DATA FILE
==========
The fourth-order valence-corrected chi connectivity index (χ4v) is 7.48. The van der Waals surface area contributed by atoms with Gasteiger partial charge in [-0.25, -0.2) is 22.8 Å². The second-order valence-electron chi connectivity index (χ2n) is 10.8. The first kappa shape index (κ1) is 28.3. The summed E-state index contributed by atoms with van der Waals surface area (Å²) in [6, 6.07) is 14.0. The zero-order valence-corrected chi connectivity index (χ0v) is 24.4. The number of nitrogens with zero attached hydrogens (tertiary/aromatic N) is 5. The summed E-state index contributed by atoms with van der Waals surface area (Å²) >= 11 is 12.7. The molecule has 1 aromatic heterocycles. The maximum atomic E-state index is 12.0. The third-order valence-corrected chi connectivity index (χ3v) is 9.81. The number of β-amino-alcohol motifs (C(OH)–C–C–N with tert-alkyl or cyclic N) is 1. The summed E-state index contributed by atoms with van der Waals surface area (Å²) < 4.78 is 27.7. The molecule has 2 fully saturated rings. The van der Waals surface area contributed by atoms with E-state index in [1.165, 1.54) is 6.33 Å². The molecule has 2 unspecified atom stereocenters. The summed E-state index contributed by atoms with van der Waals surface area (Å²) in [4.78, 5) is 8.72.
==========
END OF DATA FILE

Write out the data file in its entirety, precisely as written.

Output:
The fourth-order valence-corrected chi connectivity index (χ4v) is 7.48. The van der Waals surface area contributed by atoms with Gasteiger partial charge in [-0.25, -0.2) is 22.8 Å². The second-order valence-electron chi connectivity index (χ2n) is 10.8. The first kappa shape index (κ1) is 28.3. The summed E-state index contributed by atoms with van der Waals surface area (Å²) in [6, 6.07) is 14.0. The zero-order valence-corrected chi connectivity index (χ0v) is 24.4. The number of nitrogens with zero attached hydrogens (tertiary/aromatic N) is 5. The summed E-state index contributed by atoms with van der Waals surface area (Å²) >= 11 is 12.7. The molecule has 1 aromatic heterocycles. The maximum atomic E-state index is 12.0. The third-order valence-corrected chi connectivity index (χ3v) is 9.81. The number of β-amino-alcohol motifs (C(OH)–C–C–N with tert-alkyl or cyclic N) is 1. The summed E-state index contributed by atoms with van der Waals surface area (Å²) < 4.78 is 27.7. The molecule has 2 fully saturated rings. The van der Waals surface area contributed by atoms with E-state index in [1.165, 1.54) is 6.33 Å². The molecule has 2 unspecified atom stereocenters. The summed E-state index contributed by atoms with van der Waals surface area (Å²) in [4.78, 5) is 8.72.